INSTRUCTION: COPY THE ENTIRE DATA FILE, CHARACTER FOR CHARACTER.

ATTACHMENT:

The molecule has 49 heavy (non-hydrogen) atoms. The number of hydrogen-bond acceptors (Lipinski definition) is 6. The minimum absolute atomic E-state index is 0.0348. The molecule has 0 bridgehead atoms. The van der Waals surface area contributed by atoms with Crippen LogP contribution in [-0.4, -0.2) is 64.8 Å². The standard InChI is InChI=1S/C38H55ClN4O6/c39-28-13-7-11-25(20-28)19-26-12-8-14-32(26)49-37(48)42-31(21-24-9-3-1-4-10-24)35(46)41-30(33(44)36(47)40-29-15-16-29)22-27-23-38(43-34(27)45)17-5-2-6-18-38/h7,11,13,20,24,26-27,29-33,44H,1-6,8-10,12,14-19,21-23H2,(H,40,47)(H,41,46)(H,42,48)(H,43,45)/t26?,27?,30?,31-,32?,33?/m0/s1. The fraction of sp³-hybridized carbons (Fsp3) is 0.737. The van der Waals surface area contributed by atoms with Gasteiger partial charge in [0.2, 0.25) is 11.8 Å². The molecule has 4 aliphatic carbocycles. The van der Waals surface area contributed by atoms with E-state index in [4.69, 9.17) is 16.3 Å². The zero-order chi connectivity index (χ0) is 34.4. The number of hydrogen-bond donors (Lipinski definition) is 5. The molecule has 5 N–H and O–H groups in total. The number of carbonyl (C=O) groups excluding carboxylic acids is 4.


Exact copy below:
The molecule has 49 heavy (non-hydrogen) atoms. The number of hydrogen-bond acceptors (Lipinski definition) is 6. The minimum absolute atomic E-state index is 0.0348. The molecule has 0 bridgehead atoms. The van der Waals surface area contributed by atoms with Crippen LogP contribution in [-0.4, -0.2) is 64.8 Å². The standard InChI is InChI=1S/C38H55ClN4O6/c39-28-13-7-11-25(20-28)19-26-12-8-14-32(26)49-37(48)42-31(21-24-9-3-1-4-10-24)35(46)41-30(33(44)36(47)40-29-15-16-29)22-27-23-38(43-34(27)45)17-5-2-6-18-38/h7,11,13,20,24,26-27,29-33,44H,1-6,8-10,12,14-19,21-23H2,(H,40,47)(H,41,46)(H,42,48)(H,43,45)/t26?,27?,30?,31-,32?,33?/m0/s1. The fraction of sp³-hybridized carbons (Fsp3) is 0.737. The van der Waals surface area contributed by atoms with Gasteiger partial charge in [0.2, 0.25) is 11.8 Å². The molecule has 4 aliphatic carbocycles. The van der Waals surface area contributed by atoms with E-state index in [4.69, 9.17) is 16.3 Å². The zero-order chi connectivity index (χ0) is 34.4. The number of hydrogen-bond donors (Lipinski definition) is 5. The molecule has 5 N–H and O–H groups in total. The number of carbonyl (C=O) groups excluding carboxylic acids is 4.